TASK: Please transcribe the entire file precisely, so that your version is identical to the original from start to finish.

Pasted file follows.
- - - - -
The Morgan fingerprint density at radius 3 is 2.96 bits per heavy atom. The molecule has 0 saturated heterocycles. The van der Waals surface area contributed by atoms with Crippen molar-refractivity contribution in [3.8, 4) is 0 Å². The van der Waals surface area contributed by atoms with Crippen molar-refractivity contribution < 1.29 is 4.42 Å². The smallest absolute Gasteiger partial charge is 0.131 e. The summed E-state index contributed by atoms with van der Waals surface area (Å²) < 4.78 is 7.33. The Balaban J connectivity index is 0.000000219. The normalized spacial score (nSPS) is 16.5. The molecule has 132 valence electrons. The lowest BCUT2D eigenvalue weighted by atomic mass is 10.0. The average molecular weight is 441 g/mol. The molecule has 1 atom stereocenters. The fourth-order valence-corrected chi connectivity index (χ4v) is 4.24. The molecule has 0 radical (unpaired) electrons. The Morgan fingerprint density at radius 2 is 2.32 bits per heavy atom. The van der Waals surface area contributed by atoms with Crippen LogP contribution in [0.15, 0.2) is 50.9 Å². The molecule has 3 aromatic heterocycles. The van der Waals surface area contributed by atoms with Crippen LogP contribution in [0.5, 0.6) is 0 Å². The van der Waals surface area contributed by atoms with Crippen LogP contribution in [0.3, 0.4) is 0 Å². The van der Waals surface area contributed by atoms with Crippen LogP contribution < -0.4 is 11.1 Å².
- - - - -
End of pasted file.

The Morgan fingerprint density at radius 3 is 2.96 bits per heavy atom. The molecule has 0 saturated heterocycles. The van der Waals surface area contributed by atoms with Crippen molar-refractivity contribution in [3.8, 4) is 0 Å². The van der Waals surface area contributed by atoms with Crippen molar-refractivity contribution < 1.29 is 4.42 Å². The smallest absolute Gasteiger partial charge is 0.131 e. The summed E-state index contributed by atoms with van der Waals surface area (Å²) < 4.78 is 7.33. The Balaban J connectivity index is 0.000000219. The normalized spacial score (nSPS) is 16.5. The molecule has 132 valence electrons. The lowest BCUT2D eigenvalue weighted by atomic mass is 10.0. The average molecular weight is 441 g/mol. The molecule has 1 atom stereocenters. The fourth-order valence-corrected chi connectivity index (χ4v) is 4.24. The molecule has 0 radical (unpaired) electrons. The Morgan fingerprint density at radius 2 is 2.32 bits per heavy atom. The van der Waals surface area contributed by atoms with Crippen LogP contribution in [0.15, 0.2) is 50.9 Å². The molecule has 3 aromatic heterocycles. The van der Waals surface area contributed by atoms with Crippen LogP contribution in [0.5, 0.6) is 0 Å². The van der Waals surface area contributed by atoms with Crippen LogP contribution in [0.3, 0.4) is 0 Å². The van der Waals surface area contributed by atoms with Crippen LogP contribution < -0.4 is 11.1 Å².